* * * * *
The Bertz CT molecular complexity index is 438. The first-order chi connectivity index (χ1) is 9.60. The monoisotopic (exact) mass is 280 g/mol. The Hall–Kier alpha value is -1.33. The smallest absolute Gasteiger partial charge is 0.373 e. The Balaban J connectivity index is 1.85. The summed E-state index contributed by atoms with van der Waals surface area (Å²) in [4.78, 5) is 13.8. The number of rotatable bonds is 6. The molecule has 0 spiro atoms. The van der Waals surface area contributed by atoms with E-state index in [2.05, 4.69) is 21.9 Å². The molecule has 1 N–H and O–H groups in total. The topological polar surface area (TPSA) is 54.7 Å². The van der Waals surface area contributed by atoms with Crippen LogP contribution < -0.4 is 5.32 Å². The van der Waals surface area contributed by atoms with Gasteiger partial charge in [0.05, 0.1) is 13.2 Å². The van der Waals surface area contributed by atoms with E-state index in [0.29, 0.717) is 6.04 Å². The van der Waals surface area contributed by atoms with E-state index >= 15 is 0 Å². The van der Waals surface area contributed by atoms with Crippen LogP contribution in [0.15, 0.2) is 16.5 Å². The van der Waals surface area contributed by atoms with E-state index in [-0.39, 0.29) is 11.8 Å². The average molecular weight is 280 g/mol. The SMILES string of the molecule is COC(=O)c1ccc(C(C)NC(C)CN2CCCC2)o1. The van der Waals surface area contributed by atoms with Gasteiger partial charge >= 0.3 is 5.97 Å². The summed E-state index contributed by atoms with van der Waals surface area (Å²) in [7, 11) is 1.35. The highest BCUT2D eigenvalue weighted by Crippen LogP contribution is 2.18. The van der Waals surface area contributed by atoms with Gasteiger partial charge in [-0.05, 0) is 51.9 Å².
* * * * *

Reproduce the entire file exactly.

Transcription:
The Bertz CT molecular complexity index is 438. The first-order chi connectivity index (χ1) is 9.60. The monoisotopic (exact) mass is 280 g/mol. The Hall–Kier alpha value is -1.33. The smallest absolute Gasteiger partial charge is 0.373 e. The Balaban J connectivity index is 1.85. The summed E-state index contributed by atoms with van der Waals surface area (Å²) in [4.78, 5) is 13.8. The number of rotatable bonds is 6. The molecule has 0 spiro atoms. The van der Waals surface area contributed by atoms with E-state index in [2.05, 4.69) is 21.9 Å². The molecule has 1 N–H and O–H groups in total. The topological polar surface area (TPSA) is 54.7 Å². The van der Waals surface area contributed by atoms with Crippen LogP contribution < -0.4 is 5.32 Å². The van der Waals surface area contributed by atoms with Gasteiger partial charge in [0.05, 0.1) is 13.2 Å². The van der Waals surface area contributed by atoms with E-state index in [0.29, 0.717) is 6.04 Å². The van der Waals surface area contributed by atoms with E-state index >= 15 is 0 Å². The van der Waals surface area contributed by atoms with Crippen LogP contribution in [0.15, 0.2) is 16.5 Å². The van der Waals surface area contributed by atoms with E-state index in [-0.39, 0.29) is 11.8 Å². The average molecular weight is 280 g/mol. The SMILES string of the molecule is COC(=O)c1ccc(C(C)NC(C)CN2CCCC2)o1. The van der Waals surface area contributed by atoms with Gasteiger partial charge >= 0.3 is 5.97 Å². The summed E-state index contributed by atoms with van der Waals surface area (Å²) in [7, 11) is 1.35. The highest BCUT2D eigenvalue weighted by Crippen LogP contribution is 2.18. The van der Waals surface area contributed by atoms with Gasteiger partial charge in [-0.05, 0) is 51.9 Å².